Bionic mushrooms can produce electricity

Stevens Institute of Technology

"These are the next steps, to optimise the bio-currents, to generate more electricity, to power a small LED."A big plus for the experiment was the fact that the bugs on the fungus lasted several days longer compared with cyanobacteria placed on other surfaces".

Researchers at the Stevens Institute of Technology, New Jersey have added cyanobacteria (commonly known as blue-green bacteria) and graphene nanoribbons to the cap of the mushrooms to generate and collect electricity. They call this system "the bionic mushroom". Now, a team of United States researchers say they've found a way to make environmentally friendly energy using bionic mushrooms covered in bacteria.

The research is part of understanding of cell's biological machinery and how to use those intricate molecular gears and levers to fabricate new technologies and useful defence, healthcare and the environment. This way, electrons traveled through the outer membranes of the microbes to the conductive network.

'By integrating cyanobacteria that can produce electricity, with nanoscale materials capable of collecting the current, we were able to better access the unique properties of both, augment them, and create an entirely new functional bionic system'.

"The mushrooms essentially serve as a suitable environmental substrate with advanced functionality of nourishing the energy-producing cyanobacteria", said Joshi. When they shone a light on this magical mushroom, it caused the cyanobacteria to generate a small amount of electricity.Not quite a lightbulb moment but proof that the idea works. Manoor says this network of nanoribbons is akin to "needles sticking into a single cell to access electrical signals inside it". The cyanobacteria were also 3-D printed as "bio-ink" onto the mushroom's cap in a spiral pattern that intersected with the graphene ribbons. The researchers put a light on the mushroom to spur photosynthesis in the cyanobacteria - thus starting the photocurrent. To take an advantage of these capabilities, they designed a synthetic relationship between microbes and a mushroom that can produce electricity.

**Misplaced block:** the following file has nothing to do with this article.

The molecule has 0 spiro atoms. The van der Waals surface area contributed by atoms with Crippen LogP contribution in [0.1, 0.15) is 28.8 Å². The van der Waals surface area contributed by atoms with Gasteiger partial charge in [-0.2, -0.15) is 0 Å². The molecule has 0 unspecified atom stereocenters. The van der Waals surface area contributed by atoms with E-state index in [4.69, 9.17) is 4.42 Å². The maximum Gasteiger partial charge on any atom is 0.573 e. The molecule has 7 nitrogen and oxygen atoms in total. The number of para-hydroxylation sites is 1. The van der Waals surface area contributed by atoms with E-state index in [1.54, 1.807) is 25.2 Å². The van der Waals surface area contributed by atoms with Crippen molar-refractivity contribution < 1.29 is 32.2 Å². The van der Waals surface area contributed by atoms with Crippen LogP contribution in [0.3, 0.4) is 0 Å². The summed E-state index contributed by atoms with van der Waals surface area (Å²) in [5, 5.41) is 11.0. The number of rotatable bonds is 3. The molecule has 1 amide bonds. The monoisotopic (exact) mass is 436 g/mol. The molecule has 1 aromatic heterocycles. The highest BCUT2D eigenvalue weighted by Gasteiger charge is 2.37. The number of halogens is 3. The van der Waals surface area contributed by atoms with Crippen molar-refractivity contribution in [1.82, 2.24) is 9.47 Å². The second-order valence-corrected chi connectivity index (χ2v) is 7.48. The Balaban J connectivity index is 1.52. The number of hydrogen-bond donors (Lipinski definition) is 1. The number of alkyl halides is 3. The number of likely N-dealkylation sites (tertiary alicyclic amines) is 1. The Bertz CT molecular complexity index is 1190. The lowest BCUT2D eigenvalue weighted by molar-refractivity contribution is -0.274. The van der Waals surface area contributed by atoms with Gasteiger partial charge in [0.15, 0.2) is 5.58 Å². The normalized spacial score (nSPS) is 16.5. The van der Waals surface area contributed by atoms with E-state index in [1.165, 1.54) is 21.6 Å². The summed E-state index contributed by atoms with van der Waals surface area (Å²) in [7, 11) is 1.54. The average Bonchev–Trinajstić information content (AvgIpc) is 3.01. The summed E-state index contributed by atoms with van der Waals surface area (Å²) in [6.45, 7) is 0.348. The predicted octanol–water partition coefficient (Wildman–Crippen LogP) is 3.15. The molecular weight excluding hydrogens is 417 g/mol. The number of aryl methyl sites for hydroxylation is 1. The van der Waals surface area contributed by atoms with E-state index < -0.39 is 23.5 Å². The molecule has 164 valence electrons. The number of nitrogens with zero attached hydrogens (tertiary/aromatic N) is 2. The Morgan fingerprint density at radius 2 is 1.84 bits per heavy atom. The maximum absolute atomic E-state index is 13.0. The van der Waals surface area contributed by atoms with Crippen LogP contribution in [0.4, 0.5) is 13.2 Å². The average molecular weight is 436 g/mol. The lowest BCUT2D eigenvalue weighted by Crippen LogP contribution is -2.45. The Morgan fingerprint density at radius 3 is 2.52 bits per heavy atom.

"In this case, our system - this bionic mushroom - produces electricity", stated Manu Mannoor, one of the authors of the study published in the journal Nano Letters.

"Right now we are using cyanobacteria from the pond, but you can genetically engineer them and you can change their molecules to produce higher photo currents, via photosynthesis", said Sudeep Joshi.

In a statement, Mannoor said the study could pave the way for larger opportunities involving bio-electricity. "By seamlessly integrating these microbes with nanomaterials, we could potentially realise many other unbelievable designer bio-hybrids for the environment, defence, healthcare and many other fields".

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